Experts: Vaccination Law Likely To Have Significant Impact On Reducing Diseases
The legislation, which went into effect July 1, removes personal belief as a valid exemption for vaccines.
KQED's State of Health:
California’s New Vaccine Law Expected To Send Disease Rates Plummeting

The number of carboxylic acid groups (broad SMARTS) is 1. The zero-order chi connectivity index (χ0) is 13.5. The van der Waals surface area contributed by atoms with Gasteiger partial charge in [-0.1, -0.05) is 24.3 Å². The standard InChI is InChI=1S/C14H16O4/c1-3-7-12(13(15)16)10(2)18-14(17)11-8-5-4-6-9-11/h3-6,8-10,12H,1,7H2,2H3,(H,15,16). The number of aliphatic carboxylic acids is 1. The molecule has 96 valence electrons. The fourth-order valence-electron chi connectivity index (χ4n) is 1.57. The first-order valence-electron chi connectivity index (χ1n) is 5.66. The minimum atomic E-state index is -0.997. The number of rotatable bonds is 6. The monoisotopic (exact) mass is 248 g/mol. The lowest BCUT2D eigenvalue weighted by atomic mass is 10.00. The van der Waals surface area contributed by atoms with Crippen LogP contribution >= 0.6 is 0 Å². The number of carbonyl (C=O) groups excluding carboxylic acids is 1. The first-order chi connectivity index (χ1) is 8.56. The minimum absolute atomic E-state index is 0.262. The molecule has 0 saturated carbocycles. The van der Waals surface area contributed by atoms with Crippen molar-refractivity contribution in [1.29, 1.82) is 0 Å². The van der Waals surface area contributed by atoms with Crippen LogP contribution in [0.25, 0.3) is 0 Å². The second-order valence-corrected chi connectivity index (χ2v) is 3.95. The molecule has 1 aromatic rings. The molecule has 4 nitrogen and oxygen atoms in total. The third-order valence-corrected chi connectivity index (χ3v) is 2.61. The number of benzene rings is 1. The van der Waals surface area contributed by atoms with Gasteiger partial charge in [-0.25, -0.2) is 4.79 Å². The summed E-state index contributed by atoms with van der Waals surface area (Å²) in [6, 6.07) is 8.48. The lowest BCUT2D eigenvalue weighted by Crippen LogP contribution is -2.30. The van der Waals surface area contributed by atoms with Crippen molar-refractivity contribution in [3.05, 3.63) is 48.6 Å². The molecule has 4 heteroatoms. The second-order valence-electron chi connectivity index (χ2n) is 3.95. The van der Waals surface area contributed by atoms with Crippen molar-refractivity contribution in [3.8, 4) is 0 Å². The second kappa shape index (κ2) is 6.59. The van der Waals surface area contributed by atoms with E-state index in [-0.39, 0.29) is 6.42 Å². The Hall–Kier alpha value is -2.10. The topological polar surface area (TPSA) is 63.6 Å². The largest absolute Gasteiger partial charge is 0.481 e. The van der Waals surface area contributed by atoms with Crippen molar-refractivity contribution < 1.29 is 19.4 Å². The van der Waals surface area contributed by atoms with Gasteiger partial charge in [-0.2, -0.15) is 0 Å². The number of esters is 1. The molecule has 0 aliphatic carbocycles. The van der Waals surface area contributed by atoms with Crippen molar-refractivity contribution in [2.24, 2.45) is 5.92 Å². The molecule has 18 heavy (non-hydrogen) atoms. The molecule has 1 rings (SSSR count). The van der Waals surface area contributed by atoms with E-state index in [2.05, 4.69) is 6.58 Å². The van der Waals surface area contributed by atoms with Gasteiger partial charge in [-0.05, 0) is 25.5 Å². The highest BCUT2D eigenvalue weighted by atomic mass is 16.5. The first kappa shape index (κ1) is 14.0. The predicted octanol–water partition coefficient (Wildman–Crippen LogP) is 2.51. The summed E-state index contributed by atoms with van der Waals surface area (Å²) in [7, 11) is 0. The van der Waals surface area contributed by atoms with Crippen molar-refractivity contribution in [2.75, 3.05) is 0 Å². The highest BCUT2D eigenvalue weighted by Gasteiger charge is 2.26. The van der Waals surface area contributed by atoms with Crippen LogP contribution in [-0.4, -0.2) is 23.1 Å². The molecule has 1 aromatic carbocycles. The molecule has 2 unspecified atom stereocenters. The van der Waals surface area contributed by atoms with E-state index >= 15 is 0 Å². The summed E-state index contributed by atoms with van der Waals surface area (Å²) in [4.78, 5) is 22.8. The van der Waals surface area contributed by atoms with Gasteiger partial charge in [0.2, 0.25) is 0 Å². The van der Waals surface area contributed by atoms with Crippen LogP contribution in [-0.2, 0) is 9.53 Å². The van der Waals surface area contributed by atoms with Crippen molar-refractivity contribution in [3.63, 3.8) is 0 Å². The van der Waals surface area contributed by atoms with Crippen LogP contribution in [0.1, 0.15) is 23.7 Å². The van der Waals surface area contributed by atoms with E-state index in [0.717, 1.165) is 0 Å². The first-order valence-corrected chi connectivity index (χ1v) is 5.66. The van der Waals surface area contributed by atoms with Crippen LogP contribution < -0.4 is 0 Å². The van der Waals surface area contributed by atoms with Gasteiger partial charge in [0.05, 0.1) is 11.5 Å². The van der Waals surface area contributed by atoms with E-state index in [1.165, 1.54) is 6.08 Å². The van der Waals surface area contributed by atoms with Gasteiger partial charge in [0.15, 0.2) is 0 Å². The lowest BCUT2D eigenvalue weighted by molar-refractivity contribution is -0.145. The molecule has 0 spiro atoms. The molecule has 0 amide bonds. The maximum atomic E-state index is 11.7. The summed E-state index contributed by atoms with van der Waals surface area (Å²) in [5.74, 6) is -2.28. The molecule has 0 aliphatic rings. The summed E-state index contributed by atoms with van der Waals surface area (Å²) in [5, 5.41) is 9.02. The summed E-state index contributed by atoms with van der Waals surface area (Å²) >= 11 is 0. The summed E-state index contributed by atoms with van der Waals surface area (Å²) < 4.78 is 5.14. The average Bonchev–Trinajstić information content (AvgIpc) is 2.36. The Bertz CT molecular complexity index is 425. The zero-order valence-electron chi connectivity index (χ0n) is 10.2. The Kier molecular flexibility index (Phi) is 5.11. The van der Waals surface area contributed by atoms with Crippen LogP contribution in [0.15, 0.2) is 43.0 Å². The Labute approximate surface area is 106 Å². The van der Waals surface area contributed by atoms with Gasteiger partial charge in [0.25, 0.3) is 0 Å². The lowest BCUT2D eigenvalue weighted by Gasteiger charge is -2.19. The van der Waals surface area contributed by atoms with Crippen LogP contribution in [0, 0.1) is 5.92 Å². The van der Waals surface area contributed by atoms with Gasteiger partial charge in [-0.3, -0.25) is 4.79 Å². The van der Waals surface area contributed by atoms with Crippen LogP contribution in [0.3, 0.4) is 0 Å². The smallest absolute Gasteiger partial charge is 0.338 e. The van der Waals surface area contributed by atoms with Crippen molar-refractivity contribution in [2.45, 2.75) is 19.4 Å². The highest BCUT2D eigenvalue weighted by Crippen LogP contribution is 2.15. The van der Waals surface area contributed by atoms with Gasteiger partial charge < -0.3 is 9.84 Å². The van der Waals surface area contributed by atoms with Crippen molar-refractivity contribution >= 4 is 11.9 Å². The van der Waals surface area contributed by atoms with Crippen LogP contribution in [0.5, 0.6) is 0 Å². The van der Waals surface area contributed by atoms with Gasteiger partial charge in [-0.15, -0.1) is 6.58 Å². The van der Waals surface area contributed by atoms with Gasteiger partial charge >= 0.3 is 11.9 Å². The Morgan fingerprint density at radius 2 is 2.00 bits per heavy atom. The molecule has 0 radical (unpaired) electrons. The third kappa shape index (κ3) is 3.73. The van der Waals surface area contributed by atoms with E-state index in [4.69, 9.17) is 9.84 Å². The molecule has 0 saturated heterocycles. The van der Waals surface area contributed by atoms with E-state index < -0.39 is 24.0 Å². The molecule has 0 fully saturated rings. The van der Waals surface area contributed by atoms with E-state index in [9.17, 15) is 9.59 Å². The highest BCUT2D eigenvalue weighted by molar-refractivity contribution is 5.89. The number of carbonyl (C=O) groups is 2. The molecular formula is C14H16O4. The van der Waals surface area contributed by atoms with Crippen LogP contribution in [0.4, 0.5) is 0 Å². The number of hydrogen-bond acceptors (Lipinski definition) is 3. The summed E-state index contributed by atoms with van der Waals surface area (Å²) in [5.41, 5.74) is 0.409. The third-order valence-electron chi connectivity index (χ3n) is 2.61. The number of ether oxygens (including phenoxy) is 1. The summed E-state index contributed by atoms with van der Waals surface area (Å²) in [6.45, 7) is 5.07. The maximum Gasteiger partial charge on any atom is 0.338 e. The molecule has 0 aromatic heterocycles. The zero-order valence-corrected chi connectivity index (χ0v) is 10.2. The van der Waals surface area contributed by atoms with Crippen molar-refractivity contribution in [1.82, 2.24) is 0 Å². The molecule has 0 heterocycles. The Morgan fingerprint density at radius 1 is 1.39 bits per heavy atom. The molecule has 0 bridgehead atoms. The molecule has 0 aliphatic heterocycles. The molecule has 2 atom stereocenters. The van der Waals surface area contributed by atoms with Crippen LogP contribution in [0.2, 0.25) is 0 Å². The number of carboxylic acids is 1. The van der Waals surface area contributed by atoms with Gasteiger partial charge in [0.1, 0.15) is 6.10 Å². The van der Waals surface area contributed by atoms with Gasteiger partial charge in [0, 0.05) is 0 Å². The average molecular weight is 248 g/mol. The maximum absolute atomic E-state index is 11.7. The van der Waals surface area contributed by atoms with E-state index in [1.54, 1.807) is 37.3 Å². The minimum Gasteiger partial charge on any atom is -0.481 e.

Mississippi hasn’t had a case of measles since 1992. West Virginia last saw measles – a highly contagious virus that kills an estimated 314 people worldwide every day – in 2009. Now, with California’s new vaccination law rolling out shot by shot, the state joins Mississippi and West Virginia to become the third in the nation to adopt stringent vaccination school entrance requirements. And medical experts say disease rates are likely to fall in California as they have in those states. “It’s a good club to be in,” said Rahul Gupta, state health officer in West Virginia, who was effusive in welcoming California – home to more than eight times the number of children under the age of 18 as Mississippi and West Virginia combined – as a public health leader in school vaccinations, a role that the two Southern states have played for decades. “What we are seeing in West Virginia is a significant decline in vaccine-preventable diseases,” he said. “We expect the same in California.” (Adams, 8/9)